MCT8 - AHDS Foundation
Learning is a difficult process, but I’m a good student. I need to be. I have a child with Allan-Herndon-Dudley syndrome.
What? You’ve never heard of this syndrome before?
Don’t worry — neither had we until our son was diagnosed. At that moment, learning became a way to survive, a necessity. But learn from what? There were no previous mistakes to learn from. There was no previous anything. So one way or another, we needed to learn from our own mistakes.
I’ve always been better at finding solutions to a problem after bumping my head on it. The only difference now is the stakes are much higher. So here are some problems I bumped my head into during this last couple of years. Some, I must admit, left a mark. Some are so fresh they are still hurting. And some — well some I would have liked to be able to learn them from someone else.
1. Stand your ground. Here is the understatement of the day: “Being a special needs parent is never easy.” No, it’s not. It’s damn straight hard. Sometimes you are so tired you feel you are burning energy directly from your soul, the only power supply left. You keep going because this is what needs to be done, because your child needs you and because you love him or her more than you love life. Here is the thing though about being a special needs parent: you always need to be in standby, you always need to be prepared, and this continuous surge of energy can drain you. Don’t let it! Make being prepared a state of mind, not a state of restlessness. You will never be able to do anything but survive the day, unless you get a hold on the ground beneath your feet.
2. Get rid of unnecessary emotional baggage. Yes, it’s hard to make peace with the idea that your child was the unlucky winner of faulty genes, and it’s even harder to accept the fact there is nothing you can do about it. But carrying that emotional weight day in and day out will not help anyone, least of all your child. Try your best to accept it and move on.
3. Start controlling things instead of letting things control you. Until now, every institution we’ve met in regards to my son has based its reaction on the fact that we have too much on our plate and we won’t have the energy or the courage to go against them. They assume we will accept how things are because “that’s how things are” — that we will complain about it to our friends and family, victimize ourselves for a while, get a couple of sympathetic shoulders to cry on and move on.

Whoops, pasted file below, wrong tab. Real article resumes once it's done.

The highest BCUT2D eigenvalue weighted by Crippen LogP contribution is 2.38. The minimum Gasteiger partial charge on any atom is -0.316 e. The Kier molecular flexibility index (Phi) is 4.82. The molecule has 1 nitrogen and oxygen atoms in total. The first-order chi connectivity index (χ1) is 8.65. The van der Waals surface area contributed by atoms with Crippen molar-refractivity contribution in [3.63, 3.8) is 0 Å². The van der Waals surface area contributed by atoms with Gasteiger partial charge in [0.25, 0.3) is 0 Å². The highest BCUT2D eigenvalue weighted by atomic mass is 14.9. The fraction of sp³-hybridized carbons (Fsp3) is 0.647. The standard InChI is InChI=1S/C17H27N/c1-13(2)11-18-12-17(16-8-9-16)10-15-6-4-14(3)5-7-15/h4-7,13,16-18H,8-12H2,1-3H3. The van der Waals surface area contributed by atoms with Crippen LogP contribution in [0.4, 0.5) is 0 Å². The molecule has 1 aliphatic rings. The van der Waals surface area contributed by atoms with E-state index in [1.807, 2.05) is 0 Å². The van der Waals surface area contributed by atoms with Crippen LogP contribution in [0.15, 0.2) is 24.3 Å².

I am a firm believer you should change what you can change and accept what you can’t change, but this situation does not, under any circumstances, fall in the accepting category. This needs to be fought with a vengeance.
There are 30 million people living with rare diseases in the EU alone. That is almost half the population of France. Can you even imagine the impact 30 million voices could have? Everyone counts on special needs parents and patients to be quiet, compliant and retreated in their words. The best thing you can do is prove them wrong.
4. Don’t expect others to make the change you need. Gandhi said, “Be the change you want to see in the world.” I’m telling it as I see it. If you expect others to make the change you need, you’ll be waiting for a very long time. The system will not change easily and no one else, except yourself, will go the extra mile for you. I’m not being bitter, just harshly realistic.
So try and stop waiting around for decision makers, doctors, insurance companies or health care providers. I know you feel that after everything you’re going through, you deserve some help, you deserve a break. And you are right, but the one person who can help you the most is you.
5. Don’t judge others by how bad your day was. Be sure that if you were to compare fairly, your best day would probably be anyone’s worst nightmare. You have a complicated and hard life. This is why, comparing others’ problems with your own is never helpful. Yes, all those problems seem small and insignificant to you. Yes, they might have no long-term impact like your problems do (you cannot compare spilling your coffee on your favorite shirt to your child’s inexplicable spasms that not even doctors can explain), but you should not look down on other, “normal” people’s problems.
6. Don’t demand help, appreciate it! A helping hand, a smile, a good word… appreciate them. Be grateful when people chose to get involved and help you in any way they can, even though they might have other things to do.
7. Trust your judgment. Read, research, ask, talk to specialists, therapists, doctors, anyone you think will help you get a different perspective on things, but in the end use that information to make your own decision. You are the one who knows your child best.
8. Never let go of hope. It’s not always easy to keep hoping when life hits you this hard, but you should never let go of it. Sometimes you will be afraid to hope. You might think the disappointment will crush you and you can’t afford to go back to the dark place where you won’t have the energy to crawl out again. But hope is worth the risk. Hope gives you strength you never knew you had. Treasure it!